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Faster is sometimes more valuable than better.

And doing both well usually wins the day.

This is one of those arguable insights, where both sides win.  Dell is a great example of emphasis upon fast, creating a customized computer in 48 hours or less, bringing in assemblies and components just-in-time to make the assembly line.  However, if Dell quality were poor and returns high, the company surely would not have survived on speed of response alone.  If someone were to ask, “What is the secret sauce, Michael Dell?”  Dell’s response would be something like “Quality custom computers more quickly than the competition.”  And in this company example, both quality and speed are the critical factors in competitive advantage.

More examples of fast above better

Think of McDonalds.  Its reputation is based upon fast food in a minute, with quality that is acceptable but not discernibly above the competition.  Or one of the instant auto service companies where an oil change is fast and inexpensive, but the number of inspection points far fewer than at a dealer location.  Speed above quality.

We have become a society not used to paying even a little extra for speed, but willing to pay much more for quality.  How about the $14 hamburger at a restaurant, compared to fast food?  We pay for the quality of product and service, happily defining our own tolerance for cost versus quality and speed.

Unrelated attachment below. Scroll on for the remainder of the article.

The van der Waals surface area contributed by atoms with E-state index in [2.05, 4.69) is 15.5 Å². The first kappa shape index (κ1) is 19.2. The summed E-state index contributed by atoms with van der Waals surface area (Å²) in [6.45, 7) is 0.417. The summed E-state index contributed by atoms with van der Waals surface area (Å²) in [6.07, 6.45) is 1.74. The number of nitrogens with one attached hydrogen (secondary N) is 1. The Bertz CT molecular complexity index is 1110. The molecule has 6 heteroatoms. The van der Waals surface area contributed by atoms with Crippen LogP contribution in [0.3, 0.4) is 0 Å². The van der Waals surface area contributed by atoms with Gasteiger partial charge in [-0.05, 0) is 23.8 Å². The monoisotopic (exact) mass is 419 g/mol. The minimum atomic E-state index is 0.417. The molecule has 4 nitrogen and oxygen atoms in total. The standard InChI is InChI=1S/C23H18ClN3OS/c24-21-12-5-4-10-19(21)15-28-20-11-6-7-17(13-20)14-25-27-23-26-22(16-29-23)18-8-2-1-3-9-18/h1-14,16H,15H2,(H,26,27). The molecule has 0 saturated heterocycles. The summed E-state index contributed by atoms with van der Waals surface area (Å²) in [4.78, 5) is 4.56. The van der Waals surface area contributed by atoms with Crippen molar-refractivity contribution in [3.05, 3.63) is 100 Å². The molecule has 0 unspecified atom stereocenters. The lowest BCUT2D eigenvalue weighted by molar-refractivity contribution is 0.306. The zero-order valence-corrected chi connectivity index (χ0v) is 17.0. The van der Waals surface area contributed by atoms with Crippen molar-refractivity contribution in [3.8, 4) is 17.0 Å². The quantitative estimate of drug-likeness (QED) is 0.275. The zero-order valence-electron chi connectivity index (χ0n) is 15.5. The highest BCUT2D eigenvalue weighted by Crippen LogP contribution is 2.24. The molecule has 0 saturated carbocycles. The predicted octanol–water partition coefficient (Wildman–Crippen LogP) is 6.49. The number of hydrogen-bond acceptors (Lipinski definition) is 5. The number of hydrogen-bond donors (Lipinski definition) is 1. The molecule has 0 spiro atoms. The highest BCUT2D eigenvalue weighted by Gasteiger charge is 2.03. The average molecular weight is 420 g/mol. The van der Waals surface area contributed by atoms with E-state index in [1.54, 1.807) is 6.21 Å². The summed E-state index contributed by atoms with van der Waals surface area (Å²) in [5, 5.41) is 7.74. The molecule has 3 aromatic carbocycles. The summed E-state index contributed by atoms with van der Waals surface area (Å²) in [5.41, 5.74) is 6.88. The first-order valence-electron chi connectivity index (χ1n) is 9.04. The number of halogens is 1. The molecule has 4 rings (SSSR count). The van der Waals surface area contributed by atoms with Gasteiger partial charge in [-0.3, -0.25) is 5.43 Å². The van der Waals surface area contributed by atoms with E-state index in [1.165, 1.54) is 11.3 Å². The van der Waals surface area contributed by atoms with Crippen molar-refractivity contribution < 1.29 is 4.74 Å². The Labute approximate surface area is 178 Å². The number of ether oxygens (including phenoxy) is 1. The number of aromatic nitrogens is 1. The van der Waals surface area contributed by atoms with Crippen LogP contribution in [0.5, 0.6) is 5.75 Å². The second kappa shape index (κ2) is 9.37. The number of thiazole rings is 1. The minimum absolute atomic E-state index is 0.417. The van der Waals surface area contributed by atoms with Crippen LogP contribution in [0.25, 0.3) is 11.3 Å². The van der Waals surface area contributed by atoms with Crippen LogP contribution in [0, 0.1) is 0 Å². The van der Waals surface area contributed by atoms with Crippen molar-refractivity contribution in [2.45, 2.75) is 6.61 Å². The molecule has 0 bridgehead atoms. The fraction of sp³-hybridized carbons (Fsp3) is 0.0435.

An important decision for you

[Email readers, continue here…]    So, in planning for your niche to defend, one of the first decisions is between quality and speed. We will soon examine the entire gamut of pricing structures in future weeks, but let’s start with this one.  It is fair to repeat that quality and speed together are the winners in this contest, not one alone.

Questions for your management team

Which will you want to accent for your competitive advantage?  How will your customers react to your positioning?  Will you make more in revenues and profits with one against the other?  Where is your competitive landscape?  Is there a more aggressive competitor in one (speed) as opposed to the other (quality)?  Can you “knock off” the competition in one of these areas more easily than the other?   There are great questions for your next strategic planning session or board meeting.  Try them.

  • Michael O'Daniel

    I’m not sure it needs to be an either-or. And I would also add “reliability” or something similar to the positioning. If a customer can be assured of quality, speed, AND reliability / support / no-risk / integrity, however you want to position that third ingredient, then that engagement with the customer gives you a true differentiator.

    I worked for a company that was in a business (graphic arts) where you were expected to deliver top-of-the-line quality, and deliver it fast. What was most important to the customer was “reliability,” being assured that we would meet their deadlines, or would keep them informed minute-by-minute if circumstances arose that would prevent us from meeting the deadline. In that particular instance, timely and honest communication with the customer trumped everything else.

    • Michael,
      Thanks for a great comment. In future weeks, we’ll add to these two and make the calculation more complex. I’ll up the ante from two to five and “reliability” will be covered under “service.” Glad you’re challenging these.


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